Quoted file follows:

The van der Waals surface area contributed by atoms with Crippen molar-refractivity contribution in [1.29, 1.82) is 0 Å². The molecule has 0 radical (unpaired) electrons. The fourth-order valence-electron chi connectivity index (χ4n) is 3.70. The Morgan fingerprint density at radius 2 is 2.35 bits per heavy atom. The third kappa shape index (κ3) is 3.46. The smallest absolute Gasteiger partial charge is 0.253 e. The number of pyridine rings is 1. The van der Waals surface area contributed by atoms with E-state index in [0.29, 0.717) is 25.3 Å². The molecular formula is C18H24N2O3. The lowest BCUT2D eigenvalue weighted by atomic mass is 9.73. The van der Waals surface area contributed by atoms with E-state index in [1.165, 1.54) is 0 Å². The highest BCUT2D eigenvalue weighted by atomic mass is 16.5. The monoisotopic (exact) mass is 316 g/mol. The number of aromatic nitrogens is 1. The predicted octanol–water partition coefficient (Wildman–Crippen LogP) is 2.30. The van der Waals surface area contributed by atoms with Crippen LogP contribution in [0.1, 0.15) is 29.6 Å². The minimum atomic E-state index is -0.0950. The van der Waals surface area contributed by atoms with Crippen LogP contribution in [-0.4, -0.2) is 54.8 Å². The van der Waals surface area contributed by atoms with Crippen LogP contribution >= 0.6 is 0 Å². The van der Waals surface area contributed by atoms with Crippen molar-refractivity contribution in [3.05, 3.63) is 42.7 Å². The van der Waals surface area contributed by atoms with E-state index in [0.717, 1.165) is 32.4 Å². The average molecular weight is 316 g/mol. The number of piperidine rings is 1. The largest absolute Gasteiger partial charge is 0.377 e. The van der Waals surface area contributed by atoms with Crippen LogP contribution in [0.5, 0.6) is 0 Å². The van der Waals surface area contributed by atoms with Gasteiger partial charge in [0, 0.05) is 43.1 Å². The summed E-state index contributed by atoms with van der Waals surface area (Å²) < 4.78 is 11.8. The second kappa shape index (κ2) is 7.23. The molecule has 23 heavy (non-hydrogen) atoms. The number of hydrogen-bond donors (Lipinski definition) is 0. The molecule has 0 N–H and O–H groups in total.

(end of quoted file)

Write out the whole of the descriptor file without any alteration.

The van der Waals surface area contributed by atoms with Crippen molar-refractivity contribution in [1.29, 1.82) is 0 Å². The molecule has 0 radical (unpaired) electrons. The fourth-order valence-electron chi connectivity index (χ4n) is 3.70. The Morgan fingerprint density at radius 2 is 2.35 bits per heavy atom. The third kappa shape index (κ3) is 3.46. The smallest absolute Gasteiger partial charge is 0.253 e. The number of pyridine rings is 1. The van der Waals surface area contributed by atoms with E-state index in [0.29, 0.717) is 25.3 Å². The molecular formula is C18H24N2O3. The lowest BCUT2D eigenvalue weighted by atomic mass is 9.73. The van der Waals surface area contributed by atoms with E-state index in [1.165, 1.54) is 0 Å². The highest BCUT2D eigenvalue weighted by atomic mass is 16.5. The monoisotopic (exact) mass is 316 g/mol. The number of aromatic nitrogens is 1. The predicted octanol–water partition coefficient (Wildman–Crippen LogP) is 2.30. The van der Waals surface area contributed by atoms with Crippen LogP contribution in [0.1, 0.15) is 29.6 Å². The minimum atomic E-state index is -0.0950. The van der Waals surface area contributed by atoms with Crippen LogP contribution in [-0.4, -0.2) is 54.8 Å². The van der Waals surface area contributed by atoms with Crippen LogP contribution >= 0.6 is 0 Å². The van der Waals surface area contributed by atoms with Crippen molar-refractivity contribution in [3.05, 3.63) is 42.7 Å². The van der Waals surface area contributed by atoms with E-state index in [0.717, 1.165) is 32.4 Å². The average molecular weight is 316 g/mol. The number of piperidine rings is 1. The largest absolute Gasteiger partial charge is 0.377 e. The van der Waals surface area contributed by atoms with Crippen LogP contribution in [0.5, 0.6) is 0 Å². The van der Waals surface area contributed by atoms with Gasteiger partial charge in [0, 0.05) is 43.1 Å². The summed E-state index contributed by atoms with van der Waals surface area (Å²) < 4.78 is 11.8. The second kappa shape index (κ2) is 7.23. The molecule has 23 heavy (non-hydrogen) atoms. The number of hydrogen-bond donors (Lipinski definition) is 0. The molecule has 0 N–H and O–H groups in total.